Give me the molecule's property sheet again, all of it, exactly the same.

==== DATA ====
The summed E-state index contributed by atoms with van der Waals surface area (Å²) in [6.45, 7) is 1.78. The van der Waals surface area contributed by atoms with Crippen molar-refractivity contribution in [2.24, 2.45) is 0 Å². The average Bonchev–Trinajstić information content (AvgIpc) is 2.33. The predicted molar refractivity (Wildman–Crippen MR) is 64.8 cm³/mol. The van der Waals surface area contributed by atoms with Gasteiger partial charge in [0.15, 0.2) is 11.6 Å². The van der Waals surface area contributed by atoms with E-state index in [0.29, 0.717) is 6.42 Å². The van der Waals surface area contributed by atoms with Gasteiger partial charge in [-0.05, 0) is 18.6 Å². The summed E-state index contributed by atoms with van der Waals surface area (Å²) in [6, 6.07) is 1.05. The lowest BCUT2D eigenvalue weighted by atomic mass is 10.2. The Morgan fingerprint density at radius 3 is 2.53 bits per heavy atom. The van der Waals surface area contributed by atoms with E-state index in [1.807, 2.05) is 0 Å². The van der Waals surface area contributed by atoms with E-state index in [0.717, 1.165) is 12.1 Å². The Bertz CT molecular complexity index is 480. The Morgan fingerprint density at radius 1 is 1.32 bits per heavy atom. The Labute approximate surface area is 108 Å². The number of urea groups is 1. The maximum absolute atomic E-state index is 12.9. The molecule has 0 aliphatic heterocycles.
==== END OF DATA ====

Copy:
The summed E-state index contributed by atoms with van der Waals surface area (Å²) in [6.45, 7) is 1.78. The van der Waals surface area contributed by atoms with Crippen molar-refractivity contribution in [2.24, 2.45) is 0 Å². The average Bonchev–Trinajstić information content (AvgIpc) is 2.33. The predicted molar refractivity (Wildman–Crippen MR) is 64.8 cm³/mol. The van der Waals surface area contributed by atoms with Gasteiger partial charge in [0.15, 0.2) is 11.6 Å². The van der Waals surface area contributed by atoms with E-state index in [0.29, 0.717) is 6.42 Å². The van der Waals surface area contributed by atoms with Gasteiger partial charge in [-0.05, 0) is 18.6 Å². The summed E-state index contributed by atoms with van der Waals surface area (Å²) in [6, 6.07) is 1.05. The lowest BCUT2D eigenvalue weighted by atomic mass is 10.2. The Morgan fingerprint density at radius 3 is 2.53 bits per heavy atom. The van der Waals surface area contributed by atoms with E-state index in [1.807, 2.05) is 0 Å². The van der Waals surface area contributed by atoms with E-state index in [0.717, 1.165) is 12.1 Å². The Bertz CT molecular complexity index is 480. The Morgan fingerprint density at radius 1 is 1.32 bits per heavy atom. The Labute approximate surface area is 108 Å². The number of urea groups is 1. The maximum absolute atomic E-state index is 12.9. The molecule has 0 aliphatic heterocycles.